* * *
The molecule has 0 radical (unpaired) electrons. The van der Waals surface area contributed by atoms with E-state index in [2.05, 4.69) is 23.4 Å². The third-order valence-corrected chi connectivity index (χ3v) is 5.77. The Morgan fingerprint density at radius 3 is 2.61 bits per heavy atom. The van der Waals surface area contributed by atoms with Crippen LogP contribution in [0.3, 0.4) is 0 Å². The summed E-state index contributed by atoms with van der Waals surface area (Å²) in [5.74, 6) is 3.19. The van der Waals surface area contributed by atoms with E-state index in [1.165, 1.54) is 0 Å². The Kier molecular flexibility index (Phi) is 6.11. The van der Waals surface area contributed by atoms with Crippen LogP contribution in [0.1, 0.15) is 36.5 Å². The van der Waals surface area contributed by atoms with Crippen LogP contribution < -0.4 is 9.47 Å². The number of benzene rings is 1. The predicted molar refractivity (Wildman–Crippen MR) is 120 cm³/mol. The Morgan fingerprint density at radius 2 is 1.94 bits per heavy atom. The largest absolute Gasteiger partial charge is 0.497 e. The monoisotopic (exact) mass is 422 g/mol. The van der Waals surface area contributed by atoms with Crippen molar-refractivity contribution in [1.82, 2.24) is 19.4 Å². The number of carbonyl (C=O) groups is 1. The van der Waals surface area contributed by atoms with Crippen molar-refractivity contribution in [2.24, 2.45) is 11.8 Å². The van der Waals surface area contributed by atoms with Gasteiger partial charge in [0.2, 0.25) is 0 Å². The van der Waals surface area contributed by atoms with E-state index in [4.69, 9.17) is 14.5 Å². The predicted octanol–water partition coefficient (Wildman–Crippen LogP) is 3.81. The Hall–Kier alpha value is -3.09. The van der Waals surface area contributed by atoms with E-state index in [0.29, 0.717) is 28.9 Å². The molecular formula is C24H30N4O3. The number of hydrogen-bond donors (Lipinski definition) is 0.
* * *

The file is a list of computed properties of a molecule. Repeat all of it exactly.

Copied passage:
The molecule has 0 radical (unpaired) electrons. The van der Waals surface area contributed by atoms with E-state index in [2.05, 4.69) is 23.4 Å². The third-order valence-corrected chi connectivity index (χ3v) is 5.77. The Morgan fingerprint density at radius 3 is 2.61 bits per heavy atom. The van der Waals surface area contributed by atoms with Crippen LogP contribution in [0.3, 0.4) is 0 Å². The summed E-state index contributed by atoms with van der Waals surface area (Å²) in [5.74, 6) is 3.19. The van der Waals surface area contributed by atoms with E-state index in [1.165, 1.54) is 0 Å². The Kier molecular flexibility index (Phi) is 6.11. The van der Waals surface area contributed by atoms with Crippen LogP contribution in [0.1, 0.15) is 36.5 Å². The van der Waals surface area contributed by atoms with Crippen LogP contribution < -0.4 is 9.47 Å². The number of benzene rings is 1. The predicted molar refractivity (Wildman–Crippen MR) is 120 cm³/mol. The Morgan fingerprint density at radius 2 is 1.94 bits per heavy atom. The largest absolute Gasteiger partial charge is 0.497 e. The monoisotopic (exact) mass is 422 g/mol. The van der Waals surface area contributed by atoms with Crippen molar-refractivity contribution in [1.82, 2.24) is 19.4 Å². The number of carbonyl (C=O) groups is 1. The van der Waals surface area contributed by atoms with Crippen molar-refractivity contribution in [2.24, 2.45) is 11.8 Å². The van der Waals surface area contributed by atoms with Gasteiger partial charge in [0.2, 0.25) is 0 Å². The van der Waals surface area contributed by atoms with E-state index in [4.69, 9.17) is 14.5 Å². The predicted octanol–water partition coefficient (Wildman–Crippen LogP) is 3.81. The Hall–Kier alpha value is -3.09. The van der Waals surface area contributed by atoms with E-state index in [0.29, 0.717) is 28.9 Å². The molecular formula is C24H30N4O3. The number of hydrogen-bond donors (Lipinski definition) is 0.